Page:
Ben Crenshaw, who turns 72 next month, returns to Augusta this week without a green jacket and a golf game that has largely deserted him. But he is still a presence in the game, even if no longer a contender to be crowned champion. He carries the distinction of having won 19 PGA Tour events and, of course, one of the most memorable Masters performances ever.
That performance came in 1995, when he was guided by the unseen hand of his longtime swing coach, Harvey Penick, who died the day before the tournament began. It was a Masters with a melodrama that has not been duplicated, not even by Tiger’s tearful hugs with his father and his son or Phil’s joyously flinging his visor to the heavens.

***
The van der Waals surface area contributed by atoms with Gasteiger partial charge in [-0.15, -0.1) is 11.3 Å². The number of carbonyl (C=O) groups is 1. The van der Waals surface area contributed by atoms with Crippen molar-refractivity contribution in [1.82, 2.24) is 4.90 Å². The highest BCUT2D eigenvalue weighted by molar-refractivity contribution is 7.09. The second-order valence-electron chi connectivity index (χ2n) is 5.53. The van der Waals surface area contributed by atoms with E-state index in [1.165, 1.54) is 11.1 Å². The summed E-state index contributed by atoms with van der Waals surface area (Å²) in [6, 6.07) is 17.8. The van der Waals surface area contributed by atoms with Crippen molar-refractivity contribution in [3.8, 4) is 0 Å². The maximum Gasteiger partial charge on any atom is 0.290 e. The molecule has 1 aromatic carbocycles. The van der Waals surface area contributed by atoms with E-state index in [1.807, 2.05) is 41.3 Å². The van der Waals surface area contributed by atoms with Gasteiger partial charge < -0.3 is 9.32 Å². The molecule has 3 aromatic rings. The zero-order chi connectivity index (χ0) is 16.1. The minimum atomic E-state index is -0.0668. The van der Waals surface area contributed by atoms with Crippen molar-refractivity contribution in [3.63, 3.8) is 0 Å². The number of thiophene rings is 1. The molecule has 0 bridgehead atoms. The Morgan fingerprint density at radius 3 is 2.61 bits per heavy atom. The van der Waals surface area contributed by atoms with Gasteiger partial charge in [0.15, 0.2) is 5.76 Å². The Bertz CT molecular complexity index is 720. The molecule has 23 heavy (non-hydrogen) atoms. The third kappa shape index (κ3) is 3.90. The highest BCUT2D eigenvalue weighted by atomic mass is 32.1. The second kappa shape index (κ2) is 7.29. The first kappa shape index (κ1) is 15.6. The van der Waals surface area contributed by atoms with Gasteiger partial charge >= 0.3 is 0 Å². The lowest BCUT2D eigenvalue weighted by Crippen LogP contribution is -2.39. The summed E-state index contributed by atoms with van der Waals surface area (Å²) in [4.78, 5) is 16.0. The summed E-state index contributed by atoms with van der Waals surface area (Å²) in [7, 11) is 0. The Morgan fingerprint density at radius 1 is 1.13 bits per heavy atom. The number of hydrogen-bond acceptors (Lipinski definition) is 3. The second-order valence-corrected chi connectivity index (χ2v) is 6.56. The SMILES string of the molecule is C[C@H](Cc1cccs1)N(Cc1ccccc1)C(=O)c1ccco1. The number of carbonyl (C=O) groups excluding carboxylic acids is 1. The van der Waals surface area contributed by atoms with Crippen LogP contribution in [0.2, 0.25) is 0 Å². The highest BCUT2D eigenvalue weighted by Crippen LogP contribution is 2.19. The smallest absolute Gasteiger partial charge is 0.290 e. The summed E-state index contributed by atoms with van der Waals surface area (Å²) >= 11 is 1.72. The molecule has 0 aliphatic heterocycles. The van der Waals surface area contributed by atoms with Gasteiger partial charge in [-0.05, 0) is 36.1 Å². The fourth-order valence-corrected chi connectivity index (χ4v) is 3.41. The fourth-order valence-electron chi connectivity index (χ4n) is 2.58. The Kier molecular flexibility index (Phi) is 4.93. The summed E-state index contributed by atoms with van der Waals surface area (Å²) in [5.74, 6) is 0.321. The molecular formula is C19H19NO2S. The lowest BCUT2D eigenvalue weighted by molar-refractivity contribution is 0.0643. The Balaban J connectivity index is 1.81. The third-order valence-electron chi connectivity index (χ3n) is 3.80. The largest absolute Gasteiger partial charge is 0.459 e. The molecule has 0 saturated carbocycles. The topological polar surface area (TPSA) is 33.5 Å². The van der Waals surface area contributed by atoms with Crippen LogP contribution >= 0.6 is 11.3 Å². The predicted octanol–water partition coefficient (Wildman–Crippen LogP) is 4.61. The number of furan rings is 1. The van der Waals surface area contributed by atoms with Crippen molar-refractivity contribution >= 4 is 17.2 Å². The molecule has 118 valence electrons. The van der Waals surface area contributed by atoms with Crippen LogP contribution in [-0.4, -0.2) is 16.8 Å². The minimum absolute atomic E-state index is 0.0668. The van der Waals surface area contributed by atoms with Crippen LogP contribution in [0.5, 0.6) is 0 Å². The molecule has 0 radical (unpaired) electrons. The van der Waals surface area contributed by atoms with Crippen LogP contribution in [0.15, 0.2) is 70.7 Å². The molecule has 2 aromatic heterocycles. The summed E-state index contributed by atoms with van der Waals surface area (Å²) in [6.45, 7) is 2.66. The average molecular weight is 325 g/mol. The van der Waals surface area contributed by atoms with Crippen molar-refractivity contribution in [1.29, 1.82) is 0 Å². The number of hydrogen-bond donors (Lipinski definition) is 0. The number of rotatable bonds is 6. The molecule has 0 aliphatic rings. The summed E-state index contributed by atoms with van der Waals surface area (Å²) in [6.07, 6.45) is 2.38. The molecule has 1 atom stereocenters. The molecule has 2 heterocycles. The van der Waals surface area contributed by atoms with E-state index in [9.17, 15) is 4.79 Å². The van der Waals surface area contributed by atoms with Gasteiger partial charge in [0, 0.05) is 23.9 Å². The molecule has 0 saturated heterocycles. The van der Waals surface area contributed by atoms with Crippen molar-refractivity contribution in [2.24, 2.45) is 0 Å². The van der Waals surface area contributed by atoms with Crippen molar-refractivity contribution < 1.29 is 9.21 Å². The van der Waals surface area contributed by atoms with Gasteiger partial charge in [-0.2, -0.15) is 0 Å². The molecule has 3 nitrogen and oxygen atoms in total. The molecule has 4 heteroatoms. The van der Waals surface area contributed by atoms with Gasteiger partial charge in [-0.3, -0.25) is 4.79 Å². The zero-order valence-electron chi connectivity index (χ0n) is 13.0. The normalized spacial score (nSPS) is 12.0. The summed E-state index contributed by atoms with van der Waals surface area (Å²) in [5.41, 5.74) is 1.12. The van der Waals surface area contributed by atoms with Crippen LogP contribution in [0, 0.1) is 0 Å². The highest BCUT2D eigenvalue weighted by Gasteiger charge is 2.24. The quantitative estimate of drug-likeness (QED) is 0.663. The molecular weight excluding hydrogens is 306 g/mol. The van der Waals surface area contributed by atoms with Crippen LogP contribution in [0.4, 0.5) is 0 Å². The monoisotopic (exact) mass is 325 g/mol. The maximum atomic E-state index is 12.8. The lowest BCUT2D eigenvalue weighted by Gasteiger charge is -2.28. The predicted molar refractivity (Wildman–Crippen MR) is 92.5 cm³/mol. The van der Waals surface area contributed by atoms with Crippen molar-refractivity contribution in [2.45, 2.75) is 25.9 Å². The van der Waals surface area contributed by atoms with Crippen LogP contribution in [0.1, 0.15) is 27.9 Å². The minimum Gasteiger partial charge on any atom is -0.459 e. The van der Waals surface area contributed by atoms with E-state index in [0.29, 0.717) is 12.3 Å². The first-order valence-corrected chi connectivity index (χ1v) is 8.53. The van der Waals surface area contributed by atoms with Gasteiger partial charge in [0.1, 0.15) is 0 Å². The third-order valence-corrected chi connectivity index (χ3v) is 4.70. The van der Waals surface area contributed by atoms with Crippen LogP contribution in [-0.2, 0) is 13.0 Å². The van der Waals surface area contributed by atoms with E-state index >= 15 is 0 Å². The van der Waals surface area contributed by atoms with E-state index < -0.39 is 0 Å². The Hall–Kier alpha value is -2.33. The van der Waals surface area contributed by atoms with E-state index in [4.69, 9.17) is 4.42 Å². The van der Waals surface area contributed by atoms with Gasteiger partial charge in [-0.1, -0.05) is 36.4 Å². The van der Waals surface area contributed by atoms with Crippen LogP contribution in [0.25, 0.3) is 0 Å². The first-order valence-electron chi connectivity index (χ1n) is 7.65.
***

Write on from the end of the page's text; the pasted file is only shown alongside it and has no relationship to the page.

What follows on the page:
He fought back from the dreaded back bunker at the seventh hole with what he called a “Harvey bounce” off a tree, and he played the diabolical 17th in similar fashion. He birdied both holes and poured in a 15-footer that would have been a clunker on any other green, but he made it.
Crenshaw has not won a major since that Masters triumph, but he remains a fixture on the game’s grandest stage, and when Jack Nicklaus relinquishes his honorary starter duties in 1998, it seems only natural that the gentle-voiced, kindly-faced Crenshaw should be named to take over for him. He pooh-poohs that idea now, but he will always be part of the Masters, and it’s easy to understand why.